In late spring, several cities in North Dakota hold kite festivals. One of my Civil Air Patrol colleagues mentioned a kite fest held near Garrison. The Sky Fest Over Ft. Stevenson sounded like a great way to spend a Memorial Day weekend visiting an area of North Dakota I’d never seen. I made plans but as things go, a conflict came up that precluded our visit this year. The Sky Fest is North Dakota’s largest kite festival, so I will have to plan for a future visit. In the process of looking up information about kites and kite festivals, I discovered that Jamestown also has an annual kite festival.
Not only was I in time to catch this year’s event, with Jamestown only about 100 miles (161 km) from Fargo, the drive wouldn’t even be long and we’d have time to explore more of Jamestown. It turned out we had even more time than I expected. As you can see by the image above, the Jamestown Kite Festival is a family affair. What’s better than kids and kites? You’ll also note that the sidewalk in the image is a bit damp. During the day there would be spotty light showers. Just before lunch, a heavier rain started to fall and people headed for cover. Though the fest would resume after the rain stopped, we called it a day and made another stop which will be the focus of a future Travel Tuesday.
As it happened, this year’s festival was the organization’s 25th annual. It’s held at Meidinger Park Field each year with a three day schedule. Friday featured workshops taught by professional kiters. Of course, as you can see in the image above, amateur kiters can have their own way of relaxing while flying their kites.
On the 9th and 10th, Kid’s kite building attracted a large quantity of youngsters who created their own kites and then tried them out. The kite building classes were sponsored jointly by the Wings on Strings Kite Club and the Jamestown Parks and Recreation Department.
As you might imagine, for the uninitiated like myself, there is much to learn about the hobby. When we first arrived, I saw a collection of kites, some red, some black, but all in the shape of a “W”. There were eight in total. I would soon learn that they would fly in unison and perform what could only be called by this aviator as “formation flying.” These sophisticated kites have four control lines each. A team of eight professional kiters manage those lines.
These unusual kites are manufactured by Revolution Enterprises. The company also produces skateboards, golf shafts, and other sports products. The team of professional kiters is sponsored by Revolution. During a break between performances, I visited with Mike Kory, captain of the team known as 180 Go!. They travel the country each summer appearing at kite festivals throughout the season. He told me that the Jamestown Kite Festival is one the team never misses. The photo above features the Revolution kites in flight.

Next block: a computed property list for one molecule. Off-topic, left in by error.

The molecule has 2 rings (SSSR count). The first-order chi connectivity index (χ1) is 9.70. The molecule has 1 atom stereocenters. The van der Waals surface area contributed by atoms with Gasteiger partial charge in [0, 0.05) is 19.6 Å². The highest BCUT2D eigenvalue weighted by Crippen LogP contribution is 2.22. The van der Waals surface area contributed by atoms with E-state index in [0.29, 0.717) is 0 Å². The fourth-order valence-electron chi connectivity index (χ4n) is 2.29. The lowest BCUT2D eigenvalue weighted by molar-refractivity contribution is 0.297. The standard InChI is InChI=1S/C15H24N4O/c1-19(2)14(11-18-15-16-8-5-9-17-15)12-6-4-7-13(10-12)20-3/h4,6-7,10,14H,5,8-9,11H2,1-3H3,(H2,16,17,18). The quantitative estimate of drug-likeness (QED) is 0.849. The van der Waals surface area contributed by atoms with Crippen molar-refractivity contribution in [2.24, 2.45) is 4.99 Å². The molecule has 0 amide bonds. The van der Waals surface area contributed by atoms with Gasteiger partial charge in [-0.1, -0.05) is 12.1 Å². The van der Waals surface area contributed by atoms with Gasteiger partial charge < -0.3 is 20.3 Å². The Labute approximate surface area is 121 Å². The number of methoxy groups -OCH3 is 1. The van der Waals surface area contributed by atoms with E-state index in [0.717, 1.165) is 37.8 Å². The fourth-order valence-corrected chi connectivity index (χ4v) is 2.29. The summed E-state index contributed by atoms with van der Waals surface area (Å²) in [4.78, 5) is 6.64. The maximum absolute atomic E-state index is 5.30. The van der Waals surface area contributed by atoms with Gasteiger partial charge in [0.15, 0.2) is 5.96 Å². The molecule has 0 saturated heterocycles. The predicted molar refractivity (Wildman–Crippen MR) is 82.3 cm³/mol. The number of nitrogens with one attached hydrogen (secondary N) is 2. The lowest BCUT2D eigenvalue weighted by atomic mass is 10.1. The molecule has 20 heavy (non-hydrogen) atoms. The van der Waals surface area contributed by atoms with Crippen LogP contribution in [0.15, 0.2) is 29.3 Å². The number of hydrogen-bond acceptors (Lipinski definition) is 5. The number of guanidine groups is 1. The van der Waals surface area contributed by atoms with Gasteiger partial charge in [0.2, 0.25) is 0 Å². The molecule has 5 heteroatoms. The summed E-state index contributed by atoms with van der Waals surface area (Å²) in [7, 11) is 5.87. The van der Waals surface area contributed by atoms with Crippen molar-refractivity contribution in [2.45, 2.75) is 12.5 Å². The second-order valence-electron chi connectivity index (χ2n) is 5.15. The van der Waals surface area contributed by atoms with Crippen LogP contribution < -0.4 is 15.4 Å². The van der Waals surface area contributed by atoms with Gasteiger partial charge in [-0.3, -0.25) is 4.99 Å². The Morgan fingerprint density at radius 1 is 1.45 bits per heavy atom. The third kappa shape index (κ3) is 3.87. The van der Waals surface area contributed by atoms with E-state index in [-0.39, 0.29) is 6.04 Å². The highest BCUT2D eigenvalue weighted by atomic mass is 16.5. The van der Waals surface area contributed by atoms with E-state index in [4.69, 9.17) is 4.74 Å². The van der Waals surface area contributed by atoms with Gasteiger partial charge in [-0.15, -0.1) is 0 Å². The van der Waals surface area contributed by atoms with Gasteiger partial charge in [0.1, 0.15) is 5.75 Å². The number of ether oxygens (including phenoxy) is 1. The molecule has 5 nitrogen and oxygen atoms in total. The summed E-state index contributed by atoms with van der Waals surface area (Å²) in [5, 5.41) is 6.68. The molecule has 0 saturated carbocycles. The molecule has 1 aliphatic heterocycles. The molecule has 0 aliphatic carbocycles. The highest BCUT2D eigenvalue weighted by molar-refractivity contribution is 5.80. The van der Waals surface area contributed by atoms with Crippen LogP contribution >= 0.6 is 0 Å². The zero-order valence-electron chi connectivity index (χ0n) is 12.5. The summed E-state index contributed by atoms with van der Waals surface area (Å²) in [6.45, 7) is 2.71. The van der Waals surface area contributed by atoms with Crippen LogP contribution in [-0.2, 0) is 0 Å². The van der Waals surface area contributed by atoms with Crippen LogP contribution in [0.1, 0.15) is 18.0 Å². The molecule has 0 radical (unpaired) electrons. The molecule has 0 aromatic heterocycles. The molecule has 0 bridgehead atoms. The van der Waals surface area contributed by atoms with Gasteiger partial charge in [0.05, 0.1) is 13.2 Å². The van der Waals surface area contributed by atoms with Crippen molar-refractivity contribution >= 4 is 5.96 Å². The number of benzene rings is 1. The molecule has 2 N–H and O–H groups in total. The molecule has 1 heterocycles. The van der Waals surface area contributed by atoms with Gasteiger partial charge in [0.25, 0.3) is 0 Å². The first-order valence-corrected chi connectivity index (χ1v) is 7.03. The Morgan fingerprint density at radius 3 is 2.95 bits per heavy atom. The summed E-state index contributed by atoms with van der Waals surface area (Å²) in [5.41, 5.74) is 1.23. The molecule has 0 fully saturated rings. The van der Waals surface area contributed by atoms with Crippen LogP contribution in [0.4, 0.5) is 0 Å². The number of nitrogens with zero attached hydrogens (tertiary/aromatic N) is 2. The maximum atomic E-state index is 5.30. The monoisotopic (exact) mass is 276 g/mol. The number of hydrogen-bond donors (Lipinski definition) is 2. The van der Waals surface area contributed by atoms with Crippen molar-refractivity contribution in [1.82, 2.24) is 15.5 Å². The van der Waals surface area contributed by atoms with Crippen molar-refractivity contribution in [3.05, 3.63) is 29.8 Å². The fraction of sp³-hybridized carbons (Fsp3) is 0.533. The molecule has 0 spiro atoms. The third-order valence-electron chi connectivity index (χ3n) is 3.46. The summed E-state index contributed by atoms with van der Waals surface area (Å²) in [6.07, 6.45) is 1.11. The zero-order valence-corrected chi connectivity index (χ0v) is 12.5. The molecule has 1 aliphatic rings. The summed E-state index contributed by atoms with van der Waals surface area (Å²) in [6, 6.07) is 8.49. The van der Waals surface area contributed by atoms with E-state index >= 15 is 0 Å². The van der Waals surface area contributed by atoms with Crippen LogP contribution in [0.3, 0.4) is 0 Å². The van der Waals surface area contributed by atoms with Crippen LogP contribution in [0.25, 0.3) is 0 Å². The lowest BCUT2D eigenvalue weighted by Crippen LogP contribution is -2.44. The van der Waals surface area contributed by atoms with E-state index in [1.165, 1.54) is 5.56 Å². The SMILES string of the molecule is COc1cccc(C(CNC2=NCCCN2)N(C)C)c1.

Each member of the team has their hands full. The kites require two hands to operate with a two-wire controller in each hand. The team members each wear a small headset and team captain, Mike (far left) has a microphone on his headset. During the show, Mike calls maneuver signals to the team members who then assume the appropriate positions to complete the formation maneuver.
The 180 Go! Team’s website provides information on the schedule of appearances for the 10-member team. This year their performances were featured in festivals in Germany and Canada, though most were in the central United States from Texas to Wisconsin. Their aerial performances are choreographed to music and their precision flying is something to see. Their schedules are available online at their website, though as of this writing, their 2020 schedule has not yet been posted. You can find out more about the team and even watch videos of some of their performances here.
Though I found the flight team an interesting surprise, I was also intrigued by the collection of very large kites. The giant squid kite in the image above was the largest kite we saw in flight that morning. As you can see by judging the size of the people in the photograph, that kite is huge. I can only guess that the tentacles are over 20 feet (6 m) long for sure. A quick Google search for “squid kite” found several companies selling them on Amazon, all over 20 feet long. I submit for your review a gallery of images captured at the Jamestown Kite Festival. Most browsers support a closer look if you select an image in the gallery. From there, scroll left or right to view the entire gallery.